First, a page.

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An Insider's guide to restaurants, wine, spirits and culinary travel

the beer hotel

The hospitality scene in Columbus, Ohio got a little warmer and fuzzier this week with the opening of “the world’s first crowdfunded craft beer hotel.”

The DogHouse Hotel is a project of Brewdog, the iconoclastic Scottish brewery. It includes 24 standard rooms and eight suites with a view of the fermentation tanks. Each room is outfitted with a working tap and stocked fridge; there’s another beer fridge in the shower, just in case you get thirsty. There’s also hot and cold running water, for those madcap moments when you’ve had enough beer.

The concept isn’t exactly new, although Brewdog has taken it further. In the 1970s M.F.K. Fisher wrote a piece for Westways magazine about a hotel in Dijon that advertised four special Burgundian Rooms. The highlight of those rooms was---you guessed it---white and red wine coming out of the faucet taps. At the DogHouse, at least water and beer are separate.

Brewdog was founded in 2007 by Martin Dickie and James Watt, two 24-year-olds who were “bored of the industrially brewed lagers and stuffy ales that dominated the U.K. beer market.” Initially they brewed in small batches, bottled by hand, and sold their beer locally out of the back of their van. Brewdog went from two employees (not counting the dog) and two shareholders to over 1,000 employees and 80,000 shareholders today. In the course of their first decade they brewed beers at the bottom of the ocean and on the deck of a fishing boat, projected themselves naked onto the Houses of Parliament, brewed the world’s strongest beer (Tactical Nuclear Penguin, at 32%), and opened 46 proprietary bars.

Their record-breaking growth was fueled by crowdfunding, or what they call Equity for Punks. The DogHouse Hotel was built as a result of Equity for Punks USA, which raised over $7 million from 8,000 investors. Those investors own a piece of the Columbus facility; they also get discounts and first access to limited-edition beers, as well as other tiered benefits depending on the size of their investment. A portion of the company’s profits is divided among the work force, and another chunk goes to the Brewdog Foundation to support charitable causes.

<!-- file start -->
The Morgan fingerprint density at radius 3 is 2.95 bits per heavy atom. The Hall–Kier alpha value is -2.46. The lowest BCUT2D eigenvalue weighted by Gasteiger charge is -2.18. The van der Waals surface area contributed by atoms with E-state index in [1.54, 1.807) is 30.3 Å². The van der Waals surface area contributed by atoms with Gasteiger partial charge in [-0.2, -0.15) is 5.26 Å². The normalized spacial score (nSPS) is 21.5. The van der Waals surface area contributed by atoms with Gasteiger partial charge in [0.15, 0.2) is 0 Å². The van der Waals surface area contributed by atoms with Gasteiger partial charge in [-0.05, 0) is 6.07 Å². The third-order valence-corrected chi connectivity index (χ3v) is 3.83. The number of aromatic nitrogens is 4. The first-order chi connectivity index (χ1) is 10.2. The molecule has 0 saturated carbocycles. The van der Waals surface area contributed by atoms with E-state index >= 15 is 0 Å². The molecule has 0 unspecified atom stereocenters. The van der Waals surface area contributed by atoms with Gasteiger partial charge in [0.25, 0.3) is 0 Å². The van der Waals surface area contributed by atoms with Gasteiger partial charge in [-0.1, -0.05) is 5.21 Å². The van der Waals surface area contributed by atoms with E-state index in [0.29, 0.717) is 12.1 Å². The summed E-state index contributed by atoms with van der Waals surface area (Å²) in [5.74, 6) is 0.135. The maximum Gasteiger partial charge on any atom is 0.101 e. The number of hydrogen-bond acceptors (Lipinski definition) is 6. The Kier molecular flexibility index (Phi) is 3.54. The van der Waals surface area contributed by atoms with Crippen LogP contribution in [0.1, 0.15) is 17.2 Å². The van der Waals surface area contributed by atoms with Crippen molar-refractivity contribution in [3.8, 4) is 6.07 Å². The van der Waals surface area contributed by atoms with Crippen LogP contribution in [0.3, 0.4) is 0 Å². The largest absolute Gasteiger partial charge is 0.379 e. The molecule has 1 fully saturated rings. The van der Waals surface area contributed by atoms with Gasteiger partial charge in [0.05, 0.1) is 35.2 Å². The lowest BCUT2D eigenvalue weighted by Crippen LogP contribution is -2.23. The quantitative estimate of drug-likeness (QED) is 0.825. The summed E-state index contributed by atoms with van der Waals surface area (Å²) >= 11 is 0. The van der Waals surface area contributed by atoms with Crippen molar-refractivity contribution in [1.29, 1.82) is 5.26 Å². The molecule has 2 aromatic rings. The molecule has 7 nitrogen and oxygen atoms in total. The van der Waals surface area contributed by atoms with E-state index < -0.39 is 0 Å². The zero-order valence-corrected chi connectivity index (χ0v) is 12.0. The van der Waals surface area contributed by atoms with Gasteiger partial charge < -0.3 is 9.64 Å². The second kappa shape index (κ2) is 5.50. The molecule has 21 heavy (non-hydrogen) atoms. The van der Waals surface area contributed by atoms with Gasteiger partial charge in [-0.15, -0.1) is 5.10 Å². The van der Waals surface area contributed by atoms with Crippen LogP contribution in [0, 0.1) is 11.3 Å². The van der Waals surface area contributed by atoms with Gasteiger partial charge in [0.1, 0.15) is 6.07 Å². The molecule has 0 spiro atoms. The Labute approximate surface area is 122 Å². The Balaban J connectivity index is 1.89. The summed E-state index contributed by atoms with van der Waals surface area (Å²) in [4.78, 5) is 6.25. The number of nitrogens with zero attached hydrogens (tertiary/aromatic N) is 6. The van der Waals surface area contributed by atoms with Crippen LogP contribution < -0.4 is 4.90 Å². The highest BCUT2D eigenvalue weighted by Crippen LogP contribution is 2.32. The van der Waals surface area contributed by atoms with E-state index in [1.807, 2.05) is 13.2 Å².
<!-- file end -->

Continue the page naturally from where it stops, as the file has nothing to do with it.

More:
Too good to be true? When they get the inevitable buyout offer from Anheuser-Busch InBev years from now, will they tell them to shove it? Hopefully so. In the meantime, the DogHouse should remain unique until the first marijuana-themed hotel opens in the near future.

                     great wine for under $15?

It’s not a typo, oxymoron or stupid question. There’s a lot of very good wine at very low prices, but discovering it is a challenge---particularly when you’re strolling the wine aisle of your local supermarket or beverage superstore, staring at a tsunami of unfamiliar labels.

The answer is Mark Spivak’s Affordable Wine Guide to California and the Pacific Northwest, available as an e-book for $7.99. The book profiles 43 producers and contains hundreds of wine reviews, and gives you a clear-cut view of the good and the bad. The criteria are simple: What does the wine taste like? What kind of food does it go with? Is it worth the money?

Click here to order (fulfillment is handle by E-Junkie and payments processed through PayPal):

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